Luna9 Thu 19-May-16 20:57:11

Thank you Leeds

She is getting tutored for the exam at 11plus; she said if I don't pass to the private school can I go to the state comprehensive with my friends or if I pass can I have a mobile to keep in touch with my best friend; but I feel it will be difficult to keep in touch once they move schools; We want her to be happy above all; she is bright but not the sort that wants to be studying all the time so not sure if the private will be too much for her if she does get in; but she is very creative and the private school has great art facilities; she is also sportive.

The other day we were talking about my childhood and I was telling her how my best friends moved to different countries after enjoying 5 years of friendship; I was 15 already and she started crying and saying I don't want to loose my friends. So I feel 16 will be a great age to move schools; she will be more matured and more independent; friendships will be more established and she will have more options for the A levels and better opportunities ; but unsure if it is possible to move from the state sector to the private sector for A levels.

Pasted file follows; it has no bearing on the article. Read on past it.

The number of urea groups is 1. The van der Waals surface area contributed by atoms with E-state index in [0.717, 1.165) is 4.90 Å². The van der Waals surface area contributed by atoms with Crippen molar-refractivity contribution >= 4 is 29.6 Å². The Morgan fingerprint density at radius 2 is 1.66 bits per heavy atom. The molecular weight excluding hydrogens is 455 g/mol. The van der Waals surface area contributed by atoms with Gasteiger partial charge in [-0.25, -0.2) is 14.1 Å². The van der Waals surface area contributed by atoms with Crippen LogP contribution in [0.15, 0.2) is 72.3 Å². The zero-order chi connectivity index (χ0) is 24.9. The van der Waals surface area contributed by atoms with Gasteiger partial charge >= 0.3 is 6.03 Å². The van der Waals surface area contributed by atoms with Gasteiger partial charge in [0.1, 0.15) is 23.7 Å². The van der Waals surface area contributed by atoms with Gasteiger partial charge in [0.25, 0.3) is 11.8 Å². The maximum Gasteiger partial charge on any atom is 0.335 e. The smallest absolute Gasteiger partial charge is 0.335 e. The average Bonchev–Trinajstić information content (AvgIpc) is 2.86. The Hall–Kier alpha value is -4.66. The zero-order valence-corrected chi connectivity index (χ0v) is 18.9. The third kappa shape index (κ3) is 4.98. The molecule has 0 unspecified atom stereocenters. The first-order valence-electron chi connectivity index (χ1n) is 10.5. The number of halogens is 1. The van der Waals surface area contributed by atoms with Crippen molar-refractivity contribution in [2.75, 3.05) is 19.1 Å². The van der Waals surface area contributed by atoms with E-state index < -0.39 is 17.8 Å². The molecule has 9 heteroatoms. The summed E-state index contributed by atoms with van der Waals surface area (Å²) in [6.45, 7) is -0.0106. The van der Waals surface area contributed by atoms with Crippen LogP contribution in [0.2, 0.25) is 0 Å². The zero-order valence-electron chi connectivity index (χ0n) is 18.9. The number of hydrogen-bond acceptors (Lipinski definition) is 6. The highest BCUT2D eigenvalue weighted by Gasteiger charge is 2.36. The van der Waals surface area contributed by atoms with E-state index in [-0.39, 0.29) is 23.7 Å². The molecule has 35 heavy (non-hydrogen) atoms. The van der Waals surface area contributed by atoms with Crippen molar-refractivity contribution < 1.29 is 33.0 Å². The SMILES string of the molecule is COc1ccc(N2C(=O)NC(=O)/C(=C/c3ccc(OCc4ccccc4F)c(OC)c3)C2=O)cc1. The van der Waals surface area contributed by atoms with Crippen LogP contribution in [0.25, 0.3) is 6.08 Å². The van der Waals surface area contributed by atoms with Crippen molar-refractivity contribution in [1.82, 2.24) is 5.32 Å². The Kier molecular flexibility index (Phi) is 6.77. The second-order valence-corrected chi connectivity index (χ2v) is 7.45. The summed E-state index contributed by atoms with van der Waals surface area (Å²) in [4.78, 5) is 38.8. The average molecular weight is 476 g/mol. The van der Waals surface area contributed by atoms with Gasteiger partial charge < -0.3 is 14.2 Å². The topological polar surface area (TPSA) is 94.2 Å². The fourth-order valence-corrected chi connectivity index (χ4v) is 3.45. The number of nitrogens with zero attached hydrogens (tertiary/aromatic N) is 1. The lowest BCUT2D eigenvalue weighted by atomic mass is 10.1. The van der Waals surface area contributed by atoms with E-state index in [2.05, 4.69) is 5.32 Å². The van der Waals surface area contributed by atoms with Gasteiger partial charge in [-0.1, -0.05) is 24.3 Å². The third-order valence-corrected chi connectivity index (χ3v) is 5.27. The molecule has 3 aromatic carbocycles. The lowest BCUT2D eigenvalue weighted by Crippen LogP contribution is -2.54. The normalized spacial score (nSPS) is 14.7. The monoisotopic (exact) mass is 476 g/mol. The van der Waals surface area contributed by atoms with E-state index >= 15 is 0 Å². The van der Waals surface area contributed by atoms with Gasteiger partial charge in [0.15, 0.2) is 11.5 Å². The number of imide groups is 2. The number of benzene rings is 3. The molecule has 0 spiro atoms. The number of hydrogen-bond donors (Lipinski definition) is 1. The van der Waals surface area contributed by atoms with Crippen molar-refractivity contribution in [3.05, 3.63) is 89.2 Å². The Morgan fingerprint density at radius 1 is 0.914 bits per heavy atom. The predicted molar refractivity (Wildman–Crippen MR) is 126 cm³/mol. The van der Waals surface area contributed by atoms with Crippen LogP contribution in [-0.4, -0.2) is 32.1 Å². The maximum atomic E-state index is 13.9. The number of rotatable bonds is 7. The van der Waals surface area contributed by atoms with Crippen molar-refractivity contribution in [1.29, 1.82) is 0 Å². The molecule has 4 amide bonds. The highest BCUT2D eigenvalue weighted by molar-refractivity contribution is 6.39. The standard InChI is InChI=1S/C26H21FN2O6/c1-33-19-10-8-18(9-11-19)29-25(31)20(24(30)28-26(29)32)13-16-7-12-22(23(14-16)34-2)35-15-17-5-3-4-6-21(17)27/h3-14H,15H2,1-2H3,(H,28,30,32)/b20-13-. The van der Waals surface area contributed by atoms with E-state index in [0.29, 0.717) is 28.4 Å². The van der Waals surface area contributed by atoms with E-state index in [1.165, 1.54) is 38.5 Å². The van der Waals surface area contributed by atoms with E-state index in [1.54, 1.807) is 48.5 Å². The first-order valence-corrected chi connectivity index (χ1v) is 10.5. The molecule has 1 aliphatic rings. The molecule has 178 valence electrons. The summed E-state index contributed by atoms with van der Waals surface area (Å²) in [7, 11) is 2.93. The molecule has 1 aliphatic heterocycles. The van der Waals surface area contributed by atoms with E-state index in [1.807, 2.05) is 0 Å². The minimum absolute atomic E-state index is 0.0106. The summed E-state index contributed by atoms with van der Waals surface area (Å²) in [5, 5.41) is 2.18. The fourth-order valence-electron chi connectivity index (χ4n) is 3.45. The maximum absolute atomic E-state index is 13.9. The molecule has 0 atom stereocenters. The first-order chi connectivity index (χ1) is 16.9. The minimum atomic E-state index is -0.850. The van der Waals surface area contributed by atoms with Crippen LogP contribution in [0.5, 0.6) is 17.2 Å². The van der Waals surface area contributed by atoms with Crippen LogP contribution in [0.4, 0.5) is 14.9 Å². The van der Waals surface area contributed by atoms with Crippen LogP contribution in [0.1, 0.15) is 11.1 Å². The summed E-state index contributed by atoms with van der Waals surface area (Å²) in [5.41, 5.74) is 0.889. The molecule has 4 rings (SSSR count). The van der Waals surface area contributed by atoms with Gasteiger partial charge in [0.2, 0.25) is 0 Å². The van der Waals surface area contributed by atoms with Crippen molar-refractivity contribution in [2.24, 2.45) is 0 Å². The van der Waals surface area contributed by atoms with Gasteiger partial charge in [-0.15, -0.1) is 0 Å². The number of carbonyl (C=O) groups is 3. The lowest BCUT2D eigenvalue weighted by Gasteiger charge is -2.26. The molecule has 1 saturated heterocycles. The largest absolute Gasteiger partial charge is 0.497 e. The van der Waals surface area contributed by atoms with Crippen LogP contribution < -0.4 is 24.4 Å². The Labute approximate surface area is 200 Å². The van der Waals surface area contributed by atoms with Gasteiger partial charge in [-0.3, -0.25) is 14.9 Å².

lifeisunjust Thu 19-May-16 21:18:53

Isn't it a bit early to be thinking of what school to attend in 5 years time?
What is wrong with the state secondary that it is fine for 11-16 and not for 16-18?

HPFA Thu 19-May-16 21:19:31

I worked with someone who gave both her daughters the choice of moving from state to a top private school. One made the move, one decided to stay in the comp. Both got top A-Levels and went to Cambridge so I guess they both made the right choice! I wouldn't have thought it was difficult to make the move, when you think how many kids move from single to mixed sex, or from school to sixth form college.